What’s more, they not only recognized the accomplishments of homeopathic physicians, but actively integrated and encouraged homeopathy within the Vatican.

Yes, indeed.  The Vatican has a history of honoring homeopathy.

Popes publicly acknowledged that homeopaths served the “princes”- “princes” meaning the popes, dignitaries and common people who were cared for by homeopaths.

And so to that end, a famous Italian doctor,

Dr. Settimio Centamori, a homeopathic physician, was awarded the Grand Cross.

(The Grand Cross was the highest honor.)

Bestowed upon a layperson for his work in homeopathy!

This was after his homeopathic treatment restored health to those who had suffered from the deadly cholera epidemic.

But, Pope Gregory XVI didn’t just recognize homeopathy’s effectiveness in the hands of the good doctor, but also issued a Papal Bull, which in cases of emergencies, allowed even the priests to administer remedies.

So Catholic priests administered homeopathic remedies under the orders of the Pope.

Then, Pope Pius IX, continued to honor the works of homeopaths and granted Dr. Charge, the Order of St. Gregory the Great.  This is one of the Five Orders of the Knighthood of the Holy See.

Great honors indeed.

Like Dr. Centamori, Dr.Charge saved many from the cholera epidemic. Among those people cared for by him, only 2.9 % died as compared to up to 70% of those who died after being treated in the conventional hospitals!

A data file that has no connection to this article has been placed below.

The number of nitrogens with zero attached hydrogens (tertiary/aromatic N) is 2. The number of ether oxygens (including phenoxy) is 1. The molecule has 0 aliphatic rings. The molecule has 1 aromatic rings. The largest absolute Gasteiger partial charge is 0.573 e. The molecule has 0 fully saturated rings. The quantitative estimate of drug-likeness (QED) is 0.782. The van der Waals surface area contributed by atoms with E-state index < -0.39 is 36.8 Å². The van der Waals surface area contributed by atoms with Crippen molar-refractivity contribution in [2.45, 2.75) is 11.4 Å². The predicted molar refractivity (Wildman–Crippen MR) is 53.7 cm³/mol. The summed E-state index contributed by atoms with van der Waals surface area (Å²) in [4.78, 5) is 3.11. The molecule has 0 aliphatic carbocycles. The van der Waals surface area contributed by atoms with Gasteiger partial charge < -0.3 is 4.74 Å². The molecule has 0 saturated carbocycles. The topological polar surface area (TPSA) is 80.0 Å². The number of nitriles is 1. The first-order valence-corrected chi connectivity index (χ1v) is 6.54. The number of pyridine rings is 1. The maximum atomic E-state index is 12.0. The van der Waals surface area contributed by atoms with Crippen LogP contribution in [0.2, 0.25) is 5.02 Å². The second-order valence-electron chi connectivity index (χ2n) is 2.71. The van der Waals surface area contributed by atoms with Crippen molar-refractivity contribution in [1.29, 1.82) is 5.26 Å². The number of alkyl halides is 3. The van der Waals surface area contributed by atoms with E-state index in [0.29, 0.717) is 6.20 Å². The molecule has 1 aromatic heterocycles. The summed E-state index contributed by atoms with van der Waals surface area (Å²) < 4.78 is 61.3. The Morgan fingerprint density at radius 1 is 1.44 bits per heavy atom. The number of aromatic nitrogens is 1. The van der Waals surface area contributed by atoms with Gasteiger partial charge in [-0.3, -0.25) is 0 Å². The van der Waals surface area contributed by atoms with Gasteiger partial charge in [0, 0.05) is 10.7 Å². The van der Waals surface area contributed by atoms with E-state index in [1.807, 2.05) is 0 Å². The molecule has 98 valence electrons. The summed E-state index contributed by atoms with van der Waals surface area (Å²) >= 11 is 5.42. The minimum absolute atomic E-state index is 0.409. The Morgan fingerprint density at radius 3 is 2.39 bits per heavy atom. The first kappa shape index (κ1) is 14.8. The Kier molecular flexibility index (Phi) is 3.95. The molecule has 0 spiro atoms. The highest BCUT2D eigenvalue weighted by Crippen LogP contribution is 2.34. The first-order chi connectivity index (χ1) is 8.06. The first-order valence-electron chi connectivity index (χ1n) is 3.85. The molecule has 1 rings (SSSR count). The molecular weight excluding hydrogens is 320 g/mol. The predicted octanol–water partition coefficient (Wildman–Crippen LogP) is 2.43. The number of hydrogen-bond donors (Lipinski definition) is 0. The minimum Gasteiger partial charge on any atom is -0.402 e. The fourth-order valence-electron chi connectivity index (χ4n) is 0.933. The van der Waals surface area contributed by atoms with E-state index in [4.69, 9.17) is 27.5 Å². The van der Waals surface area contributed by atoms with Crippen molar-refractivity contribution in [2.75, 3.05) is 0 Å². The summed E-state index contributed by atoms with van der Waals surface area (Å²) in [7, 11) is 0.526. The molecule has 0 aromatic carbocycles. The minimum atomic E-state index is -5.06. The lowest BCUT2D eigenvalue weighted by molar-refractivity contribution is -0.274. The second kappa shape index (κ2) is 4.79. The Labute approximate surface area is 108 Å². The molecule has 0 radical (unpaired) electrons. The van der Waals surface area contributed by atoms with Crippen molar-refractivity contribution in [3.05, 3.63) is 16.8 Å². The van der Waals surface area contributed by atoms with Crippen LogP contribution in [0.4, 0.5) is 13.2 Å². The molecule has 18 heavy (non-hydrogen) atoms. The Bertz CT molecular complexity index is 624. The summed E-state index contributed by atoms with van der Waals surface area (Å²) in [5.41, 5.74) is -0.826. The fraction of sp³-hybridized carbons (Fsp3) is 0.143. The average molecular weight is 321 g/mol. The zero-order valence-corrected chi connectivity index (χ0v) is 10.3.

What about the pope’s personal treatments?

Well, Pope Leo XIII’s chronic tracheal infections became less serious with homeopathy.

And his homeopathic care apparently added years to his life…… He was the Church’s oldest pope, when he died at 93.

So you see, the Vatican doesn’t just evangelize the Gospel message, but the good news of homeopathy, too!

Fine, you say, that was back in the 19th century, but what about more recently?

Homeopathy still has its place within the Vatican walls. The late Pope John Paul II was cared for by the respected homeopathic, Dr. Francesco Negro.

He had a choice of any physician, yet, not unlike other learned and noteworthy citizens of Europe, he chose a homeopath.

So, as a Catholic,  I have to acknowledge, if homeopathy is good enough to have been bequeathed with the Papal Grand Cross, is good enough  for Pope Gregory XVl, Pope Pius lX , Pope Leo Xlll and Pope John Paul II,  I guess it’s good enough for me![i]


[i] In writing this article, I referred to Dana Ullman’s informative book, The Homeopathic Revolution; Why Famous People and Cultural Heroes Use Homeopathy

 

Joette Calabrese,HMC,CCH,RSHom is certified classical homeopath who teaches and consults with  folks the world over via phone and SKYPE.   For a FREE download of 11 Toxins and How to Antidote Them With Homeopathy go to Homeopathyworks.net and find it on the “Free Downloads and Articles” section of the homepage.  Then, consider scheduling a FREE 15 minute conversation with Joette to see if homeopathy is a fit for you or your child’s health strategy.